I have been listening to the Knife’s new album, Shaking the Habitual, for the past two weeks, non-stop. I’ve been trying to put down my thoughts on the album into some coherent whatever or another, and I think I’m just gonna skip it. I love it. I love it so, so much. I feel like it is largely what I’ve been expecting — there’s been a lot of talk about what a radical departure this album is, but I think if you’re doing a careful reading, there’s a lot of shared DNA from earlier works. If you follow the breadcrumbs of “The Captain” from Silent Shout, to the rework of “Pass it On” on their live album, to “Coconut” on Fever Ray, to the whole of Tomorrow, In a Year you get a pretty clear road map in terms of form and content. My favorite tracks are “Raging Lung,” “Tooth for an Eye,” and “Ready to Lose,” probably in that order.
I think there have been some insightful passages in some of the reviews floating around, and I’ll post a little from those here:
From Lindsay Zoldaz’s review on Pitchfork:
…In the end, though, Shaking’s unruly structure— a perfect union of form and content— feels like a noble choice. In interviews, they’ve spoken about “the importance of making your privileges transparent in order to say something political.” And the great privilege of being the Knife in 2013 is having a platform— they’ve earned a devoted audience ready to approach their wildest, most challenging and passionate vision with eager ears and an open mind.
Shaking the Habitual is, inarguably, an achievement. It is the Knife’s most political, ambitious, accomplished album, but in a strange way it also feels like its most personal: It provides a glimpse into the desires, intellectual enthusiasms and (unsurprisingly dense) reading list guiding one of music’s most shadowy duos. At its most mesmerizing, its conceptual rigor and occasional inscrutability are overpowered by a disarming earnestness: It is a musical manifesto advocating for a better, fairer, weirder world. Shaking the Habitual feels not post-human but profoundly humanist, fueled by an unfashionable but profoundly refreshing faith in music’s ability to hypnotize, to agitate, and to liberate— to become, in Winterson’s words, “the high note that smashes the glass and spills the liquid.”
And from Owen Myers’ piece in Dazed Digital:
But not everyone’s idea of social critique would include a lyric like “I got the urge for penetration”, which Andersson moans on the strikingly direct ballad “Wrap Your Arms Around Me”, in a radicalisation of lust that is quite distinct from the numbing commodification of sex in the media. “One reason (for the directness) is because we have been going deeper into feminist and queer theory and post-colonial studies,” explains Dreijer. He cherishes the work of Judith Butler, the poststructuralist American thinker who argued in Gender Trouble (1990) that gender is a culturally determined “performance” rather than being determined by the pink matter between your thighs … Though their anger is palpable throughout Shaking the Habitual’s 98 minutes, its aim is not to bulldoze, but gesture towards new possibilities for life and lust. In this regard, Andersson was inspired by the narrative of self-invention common to much feminist literature. “I borrowed a line from The Passion by Jeanette Winterson, who is one of my favourite writers: ‘I’m telling you stories / Trust me’.” The line, a recurring motif in Winterson’s 1987 novel, is equally totemic in ‘A Tooth for an Eye’, the pulsating cacophony that opens Shaking the Habitual. Andersson screams the line as if her head were on the chopping block, with the final syllable elongated into a shattering wail. It is a cry for life.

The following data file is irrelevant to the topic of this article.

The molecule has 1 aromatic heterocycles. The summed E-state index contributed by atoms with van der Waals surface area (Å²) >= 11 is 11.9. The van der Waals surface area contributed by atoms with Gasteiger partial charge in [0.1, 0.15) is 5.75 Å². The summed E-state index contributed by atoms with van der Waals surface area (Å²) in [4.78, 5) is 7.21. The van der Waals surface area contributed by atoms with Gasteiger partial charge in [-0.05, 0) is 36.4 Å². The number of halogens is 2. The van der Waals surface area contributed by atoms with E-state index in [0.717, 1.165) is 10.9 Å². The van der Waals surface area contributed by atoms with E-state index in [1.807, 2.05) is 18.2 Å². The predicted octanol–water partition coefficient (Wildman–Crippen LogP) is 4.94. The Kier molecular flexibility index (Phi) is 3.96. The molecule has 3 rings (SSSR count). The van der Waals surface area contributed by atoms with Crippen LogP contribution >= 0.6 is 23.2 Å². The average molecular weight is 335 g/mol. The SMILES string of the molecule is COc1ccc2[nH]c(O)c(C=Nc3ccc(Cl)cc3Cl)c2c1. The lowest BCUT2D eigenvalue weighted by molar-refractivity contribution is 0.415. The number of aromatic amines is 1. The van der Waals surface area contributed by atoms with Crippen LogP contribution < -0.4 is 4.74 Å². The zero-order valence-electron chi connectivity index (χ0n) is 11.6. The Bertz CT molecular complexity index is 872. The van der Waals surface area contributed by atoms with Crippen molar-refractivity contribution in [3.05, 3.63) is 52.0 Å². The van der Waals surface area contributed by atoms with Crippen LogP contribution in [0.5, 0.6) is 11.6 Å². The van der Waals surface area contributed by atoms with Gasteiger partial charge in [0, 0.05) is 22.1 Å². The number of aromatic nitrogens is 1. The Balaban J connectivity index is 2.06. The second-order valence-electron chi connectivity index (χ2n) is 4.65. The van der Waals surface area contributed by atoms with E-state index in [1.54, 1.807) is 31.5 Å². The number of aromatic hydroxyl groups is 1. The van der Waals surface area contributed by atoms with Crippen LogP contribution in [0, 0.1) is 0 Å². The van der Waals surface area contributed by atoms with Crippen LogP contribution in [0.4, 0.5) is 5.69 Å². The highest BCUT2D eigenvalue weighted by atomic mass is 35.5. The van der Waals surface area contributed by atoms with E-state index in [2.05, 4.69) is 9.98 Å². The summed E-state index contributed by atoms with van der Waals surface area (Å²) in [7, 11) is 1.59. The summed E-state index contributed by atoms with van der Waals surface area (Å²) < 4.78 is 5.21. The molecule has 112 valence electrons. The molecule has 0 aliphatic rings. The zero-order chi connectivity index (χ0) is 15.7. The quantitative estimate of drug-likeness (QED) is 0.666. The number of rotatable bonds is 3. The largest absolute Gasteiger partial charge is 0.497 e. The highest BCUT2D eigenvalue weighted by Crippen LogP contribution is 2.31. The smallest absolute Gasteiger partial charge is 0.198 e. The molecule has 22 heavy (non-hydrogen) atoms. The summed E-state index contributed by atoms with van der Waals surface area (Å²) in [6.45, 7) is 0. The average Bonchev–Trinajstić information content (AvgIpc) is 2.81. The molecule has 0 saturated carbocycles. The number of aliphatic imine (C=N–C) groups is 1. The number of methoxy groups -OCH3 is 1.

Some notes, and then I’ll drop it: I agree that Shaking does feel like their most personal album to date, for all its politics, with some incredibly visceral, emotional moments popping up in unlikely places. “Raging Lung” has a palpable sensuality that underwrites the whole album, and after a few listens, the line in “Tooth for an Eye,” Rewrite history to suit our needs — Open my country: a tooth for an eye! begins to feel like a sob.
I think that while there’s been a lot said for the duo’s use of masks earlier on in their career, an interesting side effect is that there is almost no performance in Karin’s persona. We can’t picture her singing her songs — she’s gone to great lengths to prevent it — and the vocal distortions add another layer of separation, so the songs almost exist apart. They feel like artifacts, able to be held, walked around, and considered from multiple angles… which is maybe perfect the vehicle for the ideas on Shaking.